Using anger wisely:
Scenario: A plane is flying over Gandhi's ashram to bomb him
Gandhi's prayer solution meets escalation of physical force with soul force. It overcomes the tendency toward fear and flight. It is constructive as well as a form of resistance.
Marriage, the cauldron
Men's injustice to women
Compassion and kinship
Finding solace in Holy Scriptures
Leadership: setting a good example
Leaders living the change
Death and killing
Guided on faith by the "inner voice"
Natural ⇔ habitual
Need ⇔ greed
In 1913 Mohandas Gandhi published a piece about snakebites.
Being – Doing – Having
Derived from quote: "With love for mankind and hatred of sins."
Latin: "Cum dilectione hominum et odio vitiorum." by Saint Augustine, letter 211, 424
Exclusivity is short-lived.
Resisting evil systems
Contribution to the world
Improving the self, improving the world
Self-rule: prerequisite for the liberation of India
Taking action individually and collectively
Regulations of wealth and social justice
Intellectual ⇔ spiritual concepts
Court of conscience
Wealth versus morality
Jesus the noblest economist:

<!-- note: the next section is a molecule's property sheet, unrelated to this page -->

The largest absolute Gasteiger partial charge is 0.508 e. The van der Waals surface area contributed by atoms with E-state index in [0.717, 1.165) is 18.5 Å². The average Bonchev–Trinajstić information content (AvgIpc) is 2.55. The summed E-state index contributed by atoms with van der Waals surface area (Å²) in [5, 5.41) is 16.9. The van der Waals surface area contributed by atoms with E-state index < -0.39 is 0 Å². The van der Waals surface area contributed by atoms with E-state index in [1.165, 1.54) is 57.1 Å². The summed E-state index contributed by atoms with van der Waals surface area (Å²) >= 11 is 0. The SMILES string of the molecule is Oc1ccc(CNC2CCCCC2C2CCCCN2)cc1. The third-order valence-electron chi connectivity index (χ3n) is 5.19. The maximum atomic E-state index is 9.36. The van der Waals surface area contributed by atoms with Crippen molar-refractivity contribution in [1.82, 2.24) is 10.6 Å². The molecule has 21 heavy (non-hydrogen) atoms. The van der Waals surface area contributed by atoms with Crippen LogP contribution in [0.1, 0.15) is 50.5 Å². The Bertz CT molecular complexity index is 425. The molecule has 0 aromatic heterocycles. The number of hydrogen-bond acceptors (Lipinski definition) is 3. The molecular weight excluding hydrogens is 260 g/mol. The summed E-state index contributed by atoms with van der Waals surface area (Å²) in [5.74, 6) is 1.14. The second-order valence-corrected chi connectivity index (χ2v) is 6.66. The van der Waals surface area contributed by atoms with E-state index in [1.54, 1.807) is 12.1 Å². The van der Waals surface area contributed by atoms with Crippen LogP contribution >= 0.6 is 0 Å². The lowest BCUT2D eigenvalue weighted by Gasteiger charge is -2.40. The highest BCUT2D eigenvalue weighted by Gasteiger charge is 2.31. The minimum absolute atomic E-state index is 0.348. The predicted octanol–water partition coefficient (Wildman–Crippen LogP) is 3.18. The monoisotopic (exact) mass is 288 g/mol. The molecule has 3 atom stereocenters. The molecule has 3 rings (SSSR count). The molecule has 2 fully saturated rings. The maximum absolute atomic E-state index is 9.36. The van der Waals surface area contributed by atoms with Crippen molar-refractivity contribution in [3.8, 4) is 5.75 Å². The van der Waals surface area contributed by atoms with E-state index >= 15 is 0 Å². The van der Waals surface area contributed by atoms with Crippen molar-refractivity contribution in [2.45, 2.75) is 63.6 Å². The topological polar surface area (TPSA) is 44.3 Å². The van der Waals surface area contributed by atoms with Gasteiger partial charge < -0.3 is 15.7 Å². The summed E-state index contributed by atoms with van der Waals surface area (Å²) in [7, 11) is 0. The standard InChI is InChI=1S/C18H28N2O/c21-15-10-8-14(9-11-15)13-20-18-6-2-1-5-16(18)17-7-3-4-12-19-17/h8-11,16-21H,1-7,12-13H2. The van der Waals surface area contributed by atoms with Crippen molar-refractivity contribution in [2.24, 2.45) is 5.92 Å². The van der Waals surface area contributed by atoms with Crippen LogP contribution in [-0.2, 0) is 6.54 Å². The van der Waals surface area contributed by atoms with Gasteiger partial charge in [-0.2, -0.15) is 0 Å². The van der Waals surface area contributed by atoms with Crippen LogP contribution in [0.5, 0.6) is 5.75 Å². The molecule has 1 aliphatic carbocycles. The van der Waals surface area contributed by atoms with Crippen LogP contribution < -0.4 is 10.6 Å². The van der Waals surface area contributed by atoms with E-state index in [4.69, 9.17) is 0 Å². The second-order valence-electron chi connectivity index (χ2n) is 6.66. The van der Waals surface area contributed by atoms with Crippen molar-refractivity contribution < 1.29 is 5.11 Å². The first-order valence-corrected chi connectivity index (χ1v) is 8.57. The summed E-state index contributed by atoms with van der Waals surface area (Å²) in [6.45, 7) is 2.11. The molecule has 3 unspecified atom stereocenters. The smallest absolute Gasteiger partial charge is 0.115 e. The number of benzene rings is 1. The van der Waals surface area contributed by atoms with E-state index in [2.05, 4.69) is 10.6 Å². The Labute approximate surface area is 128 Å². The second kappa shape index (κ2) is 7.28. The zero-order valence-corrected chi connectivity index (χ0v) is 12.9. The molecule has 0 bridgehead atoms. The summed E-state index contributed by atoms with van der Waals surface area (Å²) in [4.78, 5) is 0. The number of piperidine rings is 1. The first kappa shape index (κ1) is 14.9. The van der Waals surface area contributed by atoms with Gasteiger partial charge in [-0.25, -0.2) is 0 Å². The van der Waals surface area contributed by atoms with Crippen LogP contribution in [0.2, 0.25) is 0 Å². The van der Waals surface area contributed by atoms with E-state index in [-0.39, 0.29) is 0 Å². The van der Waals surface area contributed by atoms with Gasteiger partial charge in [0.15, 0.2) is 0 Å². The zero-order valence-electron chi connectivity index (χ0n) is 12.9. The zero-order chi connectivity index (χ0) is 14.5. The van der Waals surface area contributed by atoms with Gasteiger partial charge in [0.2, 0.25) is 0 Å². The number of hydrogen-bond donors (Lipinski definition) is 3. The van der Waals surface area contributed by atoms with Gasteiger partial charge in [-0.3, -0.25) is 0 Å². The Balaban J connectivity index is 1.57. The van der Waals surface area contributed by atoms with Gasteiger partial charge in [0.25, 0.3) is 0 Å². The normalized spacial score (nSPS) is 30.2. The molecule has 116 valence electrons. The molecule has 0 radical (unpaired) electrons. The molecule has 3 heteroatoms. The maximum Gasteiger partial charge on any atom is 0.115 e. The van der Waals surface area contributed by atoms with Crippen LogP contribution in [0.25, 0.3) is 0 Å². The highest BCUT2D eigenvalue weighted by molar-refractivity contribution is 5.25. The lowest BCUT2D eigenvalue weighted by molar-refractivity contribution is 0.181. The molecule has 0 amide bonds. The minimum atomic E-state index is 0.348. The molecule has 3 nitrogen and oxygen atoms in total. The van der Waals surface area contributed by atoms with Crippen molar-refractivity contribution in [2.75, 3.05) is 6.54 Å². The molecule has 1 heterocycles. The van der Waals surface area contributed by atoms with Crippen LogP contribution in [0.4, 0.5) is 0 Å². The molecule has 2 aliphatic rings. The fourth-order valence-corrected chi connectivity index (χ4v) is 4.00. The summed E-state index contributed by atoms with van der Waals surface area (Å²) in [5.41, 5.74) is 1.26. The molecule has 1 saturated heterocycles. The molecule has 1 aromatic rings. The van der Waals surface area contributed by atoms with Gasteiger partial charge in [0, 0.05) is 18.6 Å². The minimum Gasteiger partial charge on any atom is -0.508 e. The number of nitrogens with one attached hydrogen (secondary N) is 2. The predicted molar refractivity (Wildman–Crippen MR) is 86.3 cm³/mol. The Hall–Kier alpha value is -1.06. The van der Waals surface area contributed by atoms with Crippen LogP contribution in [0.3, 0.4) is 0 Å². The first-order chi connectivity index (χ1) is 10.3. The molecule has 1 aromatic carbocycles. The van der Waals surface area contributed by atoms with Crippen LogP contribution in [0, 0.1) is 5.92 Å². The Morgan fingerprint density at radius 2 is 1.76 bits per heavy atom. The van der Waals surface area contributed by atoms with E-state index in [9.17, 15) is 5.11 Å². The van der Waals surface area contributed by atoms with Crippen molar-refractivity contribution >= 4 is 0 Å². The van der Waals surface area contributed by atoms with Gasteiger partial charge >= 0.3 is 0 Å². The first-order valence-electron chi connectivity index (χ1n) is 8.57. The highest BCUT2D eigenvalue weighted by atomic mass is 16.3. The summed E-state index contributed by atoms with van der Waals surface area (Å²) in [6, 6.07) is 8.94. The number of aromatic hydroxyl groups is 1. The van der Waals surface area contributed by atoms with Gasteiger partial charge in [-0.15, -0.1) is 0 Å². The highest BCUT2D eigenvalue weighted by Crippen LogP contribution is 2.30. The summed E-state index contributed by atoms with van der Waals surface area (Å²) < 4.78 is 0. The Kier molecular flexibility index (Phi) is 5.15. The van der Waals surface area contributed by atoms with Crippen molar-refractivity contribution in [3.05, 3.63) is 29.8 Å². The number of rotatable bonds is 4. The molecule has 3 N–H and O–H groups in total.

Gandhi hinted that he could quote even stronger passages from the Hindu scriptures. The lesson here is: If we could clean our houses, palaces and temples of the attributes of wealth and show in them the attributes of morality we could fight all hostile forces without military strength. He recommended to seek first the Kingdom of God and his righteousness and everything will be added upon the seeker.
Touching Gandhi's feet:
Levels: Thinking – Doing – Being
Justified war to prevent genocide
Poverty: The problem is [social] inequality.
Poverty is not the symptom. Poverty is the symptom of the problem. Video presentation by Thom Hartmann thomhartmann.com (*1951) US American former psychotherapist and entrepreneur, radio host of Air America, progressive political commentator, journalist, author, The more equality a society has, the better it does, referencing income inequality researcher Richard Wilkinson, Ph.D. (*1943) British professor emeritus of social epidemiology, University of Nottingham, YouTube film, minute 1:37, 9:01 minutes duration, posted 28. July 2009
Book review on Richard Toye's book:
Churchill's Empire. The World That Made Him and the World He Made'', St. Martin's Griffin, 2010, reprint edition 19. July 2011
Regret – Insight
Uncorrupted spearheads superseding mainstream culture die early.
In reference to Gandhi's quote: A small body of determined spirits fired by an unquenchable faith in their mission can alter the course of history.
Ahimsa: practice of nonviolence
Gandhi advocating gender equality – touching chapter in Gandhi's autobiography (pg. ~24):
Gandhi often confirmed that the paternal society is the root of inequality. When he ordered his wife Kasturba to clean a public toilet it resulting in a severe spousal conflict. He felt ashamed about his behavior. From then on he took care not to humiliate her anymore for the rest of his life.